As powerful as the SharePoint Backup tool appears, it does not contain all the elements necessary to recreate your...
SharePoint environment. While SharePoint stores all of its content in SQL Server (documents, images, text, security, site metadata, and so on), there is a collection of files on the file system that are not in the database, and therefore they do not get properly captured in a backup.
The following items play a pivotal role in the generation of SharePoint pages but are not covered in the SharePoint backup:
- Third-party or custom Web parts
- SharePoint site definitions and XML files
- SharePoint .aspx template pages
- SharePoint script files
The first step in a successful recovery process is the restoration of the environment using the Backup/Restore tool. The subsequent steps involve bringing in any elements that were not captured in the SharePoint backup. The biggest piece of this is the inclusion of nonnative SharePoint Web parts. Whether purchased from a vendor, acquired online, or custom built, Web parts must be registered in a specific way in order for SharePoint to consider them "safe." While this is not a chapter on deploying SharePoint Web parts, let's quickly touch on the two main requirements for a successful Web part deployment.
First, the associated DLLs need to be placed on the file system, either in the underling BIN directory of the virtual server or in the Global Assembly Cache (GAC). Second, the Web part must be placed in the list of Safe Controls. This is done in the SharePoint Web.config file. If you examine this file, you'll notice a collection of Web part registrations under the SafeControls node. All Web parts, even native SharePoint Web parts, must be registered here. The challenge from a DR perspective is that this file, Web.config, and the associated Web part DLLs are not captured in a SharePoint backup.
If these steps are not executed in a restoration process, the SharePoint pages that contain the respective Web parts will not properly generate (they may not generate at all, redirecting you to a generic error page). Therefore, it is important to take inventory of all nonnative Web parts used and to store the associated CAB or install files for future restoration. You may even do this in the SharePoint document library to ensure that they do get captured in the SharePoint backup process.
In addition to Web parts, other system files might be altered through standard or advanced SharePoint customization. These files include underlying xml, aspx, and script files. All SharePoint file system files reside in the following directory:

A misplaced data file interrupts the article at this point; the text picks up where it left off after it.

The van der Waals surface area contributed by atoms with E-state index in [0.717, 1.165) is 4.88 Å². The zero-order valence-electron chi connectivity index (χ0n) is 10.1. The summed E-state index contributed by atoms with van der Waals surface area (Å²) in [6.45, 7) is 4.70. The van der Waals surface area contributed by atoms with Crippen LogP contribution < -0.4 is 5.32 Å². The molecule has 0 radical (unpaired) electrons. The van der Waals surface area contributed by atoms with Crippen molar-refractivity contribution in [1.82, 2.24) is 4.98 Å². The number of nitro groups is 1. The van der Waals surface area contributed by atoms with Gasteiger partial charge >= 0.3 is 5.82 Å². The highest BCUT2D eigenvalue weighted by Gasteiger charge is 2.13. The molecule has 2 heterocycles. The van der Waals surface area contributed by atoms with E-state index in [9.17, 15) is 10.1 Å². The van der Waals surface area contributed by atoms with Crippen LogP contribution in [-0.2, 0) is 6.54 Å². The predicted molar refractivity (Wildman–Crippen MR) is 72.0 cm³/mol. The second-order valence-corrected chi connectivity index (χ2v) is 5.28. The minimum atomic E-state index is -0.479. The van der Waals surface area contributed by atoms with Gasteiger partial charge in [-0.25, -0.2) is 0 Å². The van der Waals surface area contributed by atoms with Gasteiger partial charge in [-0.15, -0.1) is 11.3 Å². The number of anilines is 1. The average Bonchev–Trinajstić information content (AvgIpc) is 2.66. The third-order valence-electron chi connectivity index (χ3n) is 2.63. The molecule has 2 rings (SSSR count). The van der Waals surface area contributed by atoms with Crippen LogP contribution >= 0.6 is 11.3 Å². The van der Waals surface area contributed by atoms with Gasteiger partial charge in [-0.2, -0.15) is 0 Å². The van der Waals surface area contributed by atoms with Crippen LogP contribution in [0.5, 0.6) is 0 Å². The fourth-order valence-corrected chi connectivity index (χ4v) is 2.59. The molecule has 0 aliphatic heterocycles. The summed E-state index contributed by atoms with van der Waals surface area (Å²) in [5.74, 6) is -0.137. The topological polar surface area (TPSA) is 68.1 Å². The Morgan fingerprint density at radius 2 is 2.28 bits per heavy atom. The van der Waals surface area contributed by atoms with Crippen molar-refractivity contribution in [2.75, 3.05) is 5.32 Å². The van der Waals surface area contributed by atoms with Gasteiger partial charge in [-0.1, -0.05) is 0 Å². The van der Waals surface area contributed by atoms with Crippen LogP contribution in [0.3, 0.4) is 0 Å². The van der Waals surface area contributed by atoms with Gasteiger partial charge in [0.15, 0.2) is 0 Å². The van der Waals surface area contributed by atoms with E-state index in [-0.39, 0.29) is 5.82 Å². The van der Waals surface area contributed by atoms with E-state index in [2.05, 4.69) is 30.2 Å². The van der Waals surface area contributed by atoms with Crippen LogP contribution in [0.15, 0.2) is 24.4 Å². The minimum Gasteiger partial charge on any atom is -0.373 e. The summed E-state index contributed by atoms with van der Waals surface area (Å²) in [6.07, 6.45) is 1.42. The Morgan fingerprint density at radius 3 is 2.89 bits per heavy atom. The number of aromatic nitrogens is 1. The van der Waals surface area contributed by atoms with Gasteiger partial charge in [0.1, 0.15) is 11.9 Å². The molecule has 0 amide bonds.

C:\program files\common files\microsoft shared\Web server extensions\12
It is important to note any changes made to files in this directory and to take appropriate measures to document the alterations in your DR plan. Table 7.1 shows an example of a section that you should include in your disaster recovery plan so that you can track these changes.
Table 7.1 A Change Log Is Important for Customizations Made to SharePoint Because There's No One Place for Custom SharePoint Artifacts
|Date||Description||Location||Made By||Approved By|
|4/20||Updated portal.js to accommodate customization||\12\TEMPLATE\LAYOUTS\portal.js||mcardarelli||sjamison|
|5/18||Added logo.jpg file||\12\TEMPLATE\IMAGES\logo.jpg||mcardarelli||sjamison|
Outside the bounds of the SharePoint-related files necessary for full portal restoration, but equally important, is the need to have a plan in place to ensure that any replica environment stays consistent with the software, patches, and third-party Web parts deployed in the original environment. A disaster recovery plan should always denote the current state of the SharePoint servers and should be updated as changes are made.
NOTE: Because the MOSS 2007 DR tools are somewhat anemic, many enterprise customers opt to purchase a third-party backup and restore tool. For example, DocAve 4.1 from AvePoint enables SharePoint administrators to monitor multiple SharePoint 2003 and 2007 farms across the globe, perform item/ subsite/site-level data backup, full-fidelity restore, within or cross-site content management, seamless data archiving, and site-specific "one-switch" disaster recovery from a single Web UI.
TABLE OF CONTENTS
- Part 1: Creating a Microsoft SharePoint disaster recovery operations document
- Part 2: Understanding Microsoft SharePoint Server backup and restore options
- Part 3: Using the Microsoft SharePoint Server 2007 backup tool
- Part 4: Managing Microsoft SharePoint Server 2007 backup files
- Part 5: Using the Microsoft SharePoint Server 2007 restore utility
- Part 6: Scheduling a Microsoft SharePoint Server 2007 backup
- Part 7: What's not covered by a SharePoint Server 2007 backup
This chapter excerpt from Essential SharePoint 2007, by Scott Jamison, Mauro Cardarelli, and Susan Hanley, is printed with permission from Addison-Wesley Professional, Copyright 2007.